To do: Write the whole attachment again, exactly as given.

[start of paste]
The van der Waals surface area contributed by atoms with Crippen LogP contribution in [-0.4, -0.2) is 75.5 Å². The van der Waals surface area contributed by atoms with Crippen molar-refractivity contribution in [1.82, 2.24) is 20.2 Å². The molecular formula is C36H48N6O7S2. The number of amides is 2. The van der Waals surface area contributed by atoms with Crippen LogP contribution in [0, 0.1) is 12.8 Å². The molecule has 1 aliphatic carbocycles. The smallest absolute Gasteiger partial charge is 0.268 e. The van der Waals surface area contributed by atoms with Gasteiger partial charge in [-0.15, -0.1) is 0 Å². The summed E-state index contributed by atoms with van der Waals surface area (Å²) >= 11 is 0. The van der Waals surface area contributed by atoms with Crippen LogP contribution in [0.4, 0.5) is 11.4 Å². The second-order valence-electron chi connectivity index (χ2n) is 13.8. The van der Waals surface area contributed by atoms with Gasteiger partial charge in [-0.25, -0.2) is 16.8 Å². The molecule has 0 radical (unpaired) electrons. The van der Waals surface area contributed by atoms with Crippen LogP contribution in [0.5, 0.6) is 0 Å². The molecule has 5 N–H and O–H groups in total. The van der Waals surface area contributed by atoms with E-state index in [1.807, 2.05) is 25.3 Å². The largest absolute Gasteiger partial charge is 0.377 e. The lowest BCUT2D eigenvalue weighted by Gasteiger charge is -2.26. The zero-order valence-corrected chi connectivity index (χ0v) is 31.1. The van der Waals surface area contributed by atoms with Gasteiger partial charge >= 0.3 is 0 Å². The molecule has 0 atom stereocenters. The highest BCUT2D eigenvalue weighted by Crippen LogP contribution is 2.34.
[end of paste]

The van der Waals surface area contributed by atoms with Crippen LogP contribution in [-0.4, -0.2) is 75.5 Å². The van der Waals surface area contributed by atoms with Crippen molar-refractivity contribution in [1.82, 2.24) is 20.2 Å². The molecular formula is C36H48N6O7S2. The number of amides is 2. The van der Waals surface area contributed by atoms with Crippen LogP contribution in [0, 0.1) is 12.8 Å². The molecule has 1 aliphatic carbocycles. The smallest absolute Gasteiger partial charge is 0.268 e. The van der Waals surface area contributed by atoms with Gasteiger partial charge in [-0.15, -0.1) is 0 Å². The summed E-state index contributed by atoms with van der Waals surface area (Å²) >= 11 is 0. The van der Waals surface area contributed by atoms with Crippen LogP contribution in [0.4, 0.5) is 11.4 Å². The second-order valence-electron chi connectivity index (χ2n) is 13.8. The van der Waals surface area contributed by atoms with Gasteiger partial charge in [-0.25, -0.2) is 16.8 Å². The molecule has 0 radical (unpaired) electrons. The van der Waals surface area contributed by atoms with Crippen LogP contribution in [0.5, 0.6) is 0 Å². The molecule has 5 N–H and O–H groups in total. The van der Waals surface area contributed by atoms with E-state index in [1.807, 2.05) is 25.3 Å². The largest absolute Gasteiger partial charge is 0.377 e. The lowest BCUT2D eigenvalue weighted by Gasteiger charge is -2.26. The zero-order valence-corrected chi connectivity index (χ0v) is 31.1. The van der Waals surface area contributed by atoms with Gasteiger partial charge >= 0.3 is 0 Å². The molecule has 0 atom stereocenters. The highest BCUT2D eigenvalue weighted by Crippen LogP contribution is 2.34.